The bill signed by Gov. C.L. "Butch" Otter in April made Idaho the 37th state to enact a texting-while-driving ban.
"Most people know that texting and driving is a lethal combination," said Lisa Losness with the Idaho Transportation Department's Highway Safety Office. "But, there are still drivers who need this law to remind them to never make this dangerous decision."
Listed as an infraction, the new law bans drivers from using smartphones and other hand-held devices to manually review, prepare or send written communications while driving. However, it doesn't affect those using voice-activated or hands-free devices, said Police Sgt. Rick Viola, a spokesman with the Mountain Home Police Department in a previous interview with the Mountain Home News.
While police can stop and cite offenders for that violation alone, they are not considered moving violations with no points assessed against the driver's license. However, violators can expect to pay $85 if caught by a law enforcement officer.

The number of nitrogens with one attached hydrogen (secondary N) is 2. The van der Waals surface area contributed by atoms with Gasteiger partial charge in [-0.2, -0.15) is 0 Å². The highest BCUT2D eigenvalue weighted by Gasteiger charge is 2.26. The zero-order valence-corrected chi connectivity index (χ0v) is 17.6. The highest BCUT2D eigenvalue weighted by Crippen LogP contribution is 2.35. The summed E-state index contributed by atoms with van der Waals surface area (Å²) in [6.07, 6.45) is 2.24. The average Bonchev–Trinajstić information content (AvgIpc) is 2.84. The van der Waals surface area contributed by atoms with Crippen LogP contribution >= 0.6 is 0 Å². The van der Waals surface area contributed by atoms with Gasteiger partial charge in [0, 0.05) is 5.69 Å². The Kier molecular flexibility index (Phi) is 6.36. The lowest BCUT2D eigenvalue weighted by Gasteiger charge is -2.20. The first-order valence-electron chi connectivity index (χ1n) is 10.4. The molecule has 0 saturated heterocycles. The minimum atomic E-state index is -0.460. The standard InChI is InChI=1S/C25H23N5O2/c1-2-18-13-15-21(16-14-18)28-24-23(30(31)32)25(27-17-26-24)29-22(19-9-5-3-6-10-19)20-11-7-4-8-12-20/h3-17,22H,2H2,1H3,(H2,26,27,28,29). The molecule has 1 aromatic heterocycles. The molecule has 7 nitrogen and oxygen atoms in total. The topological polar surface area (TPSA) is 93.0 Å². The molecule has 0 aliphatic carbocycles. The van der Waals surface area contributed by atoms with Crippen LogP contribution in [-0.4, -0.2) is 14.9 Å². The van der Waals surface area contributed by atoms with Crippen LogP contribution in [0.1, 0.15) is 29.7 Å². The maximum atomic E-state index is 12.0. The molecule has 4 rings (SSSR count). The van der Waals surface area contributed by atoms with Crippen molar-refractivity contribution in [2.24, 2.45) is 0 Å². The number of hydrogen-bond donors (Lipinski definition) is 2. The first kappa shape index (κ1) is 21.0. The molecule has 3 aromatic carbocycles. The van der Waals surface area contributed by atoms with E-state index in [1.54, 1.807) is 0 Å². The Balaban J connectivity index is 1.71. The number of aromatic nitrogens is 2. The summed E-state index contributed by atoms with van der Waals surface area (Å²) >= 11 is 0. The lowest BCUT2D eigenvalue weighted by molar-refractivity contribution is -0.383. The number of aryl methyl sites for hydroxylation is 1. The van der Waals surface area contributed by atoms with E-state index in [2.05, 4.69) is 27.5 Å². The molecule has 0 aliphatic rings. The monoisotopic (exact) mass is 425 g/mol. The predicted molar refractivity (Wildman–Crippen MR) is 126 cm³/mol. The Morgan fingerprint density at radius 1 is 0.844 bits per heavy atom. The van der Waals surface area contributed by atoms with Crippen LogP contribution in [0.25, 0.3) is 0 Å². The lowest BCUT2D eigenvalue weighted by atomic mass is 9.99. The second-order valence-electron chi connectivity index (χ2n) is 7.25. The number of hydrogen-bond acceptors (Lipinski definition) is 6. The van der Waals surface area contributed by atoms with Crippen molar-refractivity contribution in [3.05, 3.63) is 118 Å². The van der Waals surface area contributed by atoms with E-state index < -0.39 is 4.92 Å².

The law comes six months after a Caldwell teenager died during a three-vehicle crash on the interstate just east of Mountain Home. A report from the Idaho State Police indicated that she was using her cell phone to send or receive a text message shortly before the fatal collision Jan. 14.
However, this accident wasn't an isolated case. Texting while driving represents a significant problem across the United States and has lead to an increase in traffic fatalities, Viola said.
The new law represents a "good deal" to promote public safety on local roads and state highways," added Elmore County Sheriff Rick Layher. "Texting while driving is a huge problem" and has led to a number of accidents in this county. We've lost a lot of people because people were texting behind the wheel."
"The point is that text message can wait; don't do it while driving," Viola added. "If it's really that important, safely pull over to the side of the road and review it as needed."
According to Viola, the city police department plans to issue warnings to drivers once the new law takes affect versus immediately issuing traffic tickets.